There was no looking back in the two decades after the noticeable debut as three more releases hit the single screens across the country in 1971, followed by 4,6,11 in 1974—Pran Jaye Par Vachan Na Jaye, Khote Sikkay, Imthian, Aap ki Kasam, Amir Garib and Haath Ki Safai being some of them, leading to a close friendship with Vinod Khanna whom he later went on to direct in his first home production Karnaama (90) opposite Kimi Katkar (though he had been the de facto producer of Lalchee, attributed to brother Prem under the banner of Satya Movies named after their mother). He also later directed Gazab Tamasha (92) with the then hot favourites Rahul Roy and Anu Agarwal both of whom seem to have disappeared without a trace. So did Ranjeet the producer-director, and went on to complete 80 films on the floors.
But the real breakthrough was Feroz Khan’s stylishly-produced Dharmatma, earning him the second sobriquet – the rapist—making him an inseparable part of every major production as the main villain, later fracas with Amitabh Bachchan notwithstanding, now almost immortalised by references to him as such in Sajid Khan’s Housefull 2. The peak years being 1975-85 during which he worked in 150-plus films, or more: Gumrah, Dharam Veer, The Burning Train Viswanath, Amar Akbar Anthony, Khoon Pasina, Muqaddar ka Sikander, Suhaag, Laawaris, Namak Halaal, Satte Pe Satta, Sharabi (all with Amitabh Bachchan).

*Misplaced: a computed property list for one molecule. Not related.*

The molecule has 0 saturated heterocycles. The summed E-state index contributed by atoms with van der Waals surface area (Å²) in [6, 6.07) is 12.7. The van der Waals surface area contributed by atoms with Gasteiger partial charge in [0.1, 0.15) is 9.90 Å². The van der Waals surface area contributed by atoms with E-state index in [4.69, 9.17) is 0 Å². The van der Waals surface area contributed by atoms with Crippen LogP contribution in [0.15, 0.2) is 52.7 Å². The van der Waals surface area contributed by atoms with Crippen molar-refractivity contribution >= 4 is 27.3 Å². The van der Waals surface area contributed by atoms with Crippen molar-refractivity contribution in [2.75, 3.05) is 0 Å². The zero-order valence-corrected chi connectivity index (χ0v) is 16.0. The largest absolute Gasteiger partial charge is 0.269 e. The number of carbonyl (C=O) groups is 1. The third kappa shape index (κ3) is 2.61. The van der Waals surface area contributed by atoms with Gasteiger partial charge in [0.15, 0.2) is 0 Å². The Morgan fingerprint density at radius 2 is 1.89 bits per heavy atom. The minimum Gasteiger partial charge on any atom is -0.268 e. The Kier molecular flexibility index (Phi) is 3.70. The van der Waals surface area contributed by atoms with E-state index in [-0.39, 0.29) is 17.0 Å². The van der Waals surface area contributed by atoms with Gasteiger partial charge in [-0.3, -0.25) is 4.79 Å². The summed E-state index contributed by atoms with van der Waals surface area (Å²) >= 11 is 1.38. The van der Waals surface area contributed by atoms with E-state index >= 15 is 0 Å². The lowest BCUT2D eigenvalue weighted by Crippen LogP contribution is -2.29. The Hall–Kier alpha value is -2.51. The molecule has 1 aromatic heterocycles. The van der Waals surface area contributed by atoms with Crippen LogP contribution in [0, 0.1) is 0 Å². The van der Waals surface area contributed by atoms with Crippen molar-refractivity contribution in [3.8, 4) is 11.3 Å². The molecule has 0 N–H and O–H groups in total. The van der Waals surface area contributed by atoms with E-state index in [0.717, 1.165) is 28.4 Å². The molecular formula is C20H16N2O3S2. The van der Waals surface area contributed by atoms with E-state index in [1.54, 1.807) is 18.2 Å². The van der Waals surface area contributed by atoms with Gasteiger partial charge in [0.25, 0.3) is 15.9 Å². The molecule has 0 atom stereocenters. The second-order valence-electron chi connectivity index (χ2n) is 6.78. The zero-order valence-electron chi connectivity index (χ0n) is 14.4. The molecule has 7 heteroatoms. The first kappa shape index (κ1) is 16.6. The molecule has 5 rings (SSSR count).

“There is no baddie role that I haven’t done, from a rustic dacoit, urban ruffian to a malicious cop. I laugh it off when people call me filmdom’s numero uno rapist. That was my job and I tried to do it to perfection because that’s what I was being paid to do.” Talking about the factor of the image becoming a restraining factor, he said: “No one can rise above his level of mediocrity, or excellence. The same is true of actors. If you look at Hindi cinema alone, every hero was the prisoner of his own image. In my student days I admired Dev Anand as an actor, watching and memorising (and without a notice he goes on mouthing bits of dialogue not only from Guide and Hum Dono—watching them as many as 20 times—but even imitate Prithviraj Kapoor in Mughal-e-Azam). You see, no artiste can rise above a role, and the image he has been cast in, specially a character-artiste. Similarly, the director has a vision and a concept of a role and the way he wants the artiste to perform a particular scene.”
For the records he clarifies that it was him, and not bête noir Amjad Khan who had been offered the role of Gabbar in the iconic Sholay after Danny declined the offer. “I might have done it if they had been able to procure Danny’s ‘no objection’ letter, which they could not get. We were both then shooting for Dharmatma in Afghanistan. I did not even bring up the subject with him then, only later. So if I am remembered even today for the kind of ‘image’ I went on to acquire, Amjad is not even talked about for any other role than that of Gabbar in Sholay. The industry is a vast place, and there is place in it for every performer. I have not been an exception.”
By Suresh Kohli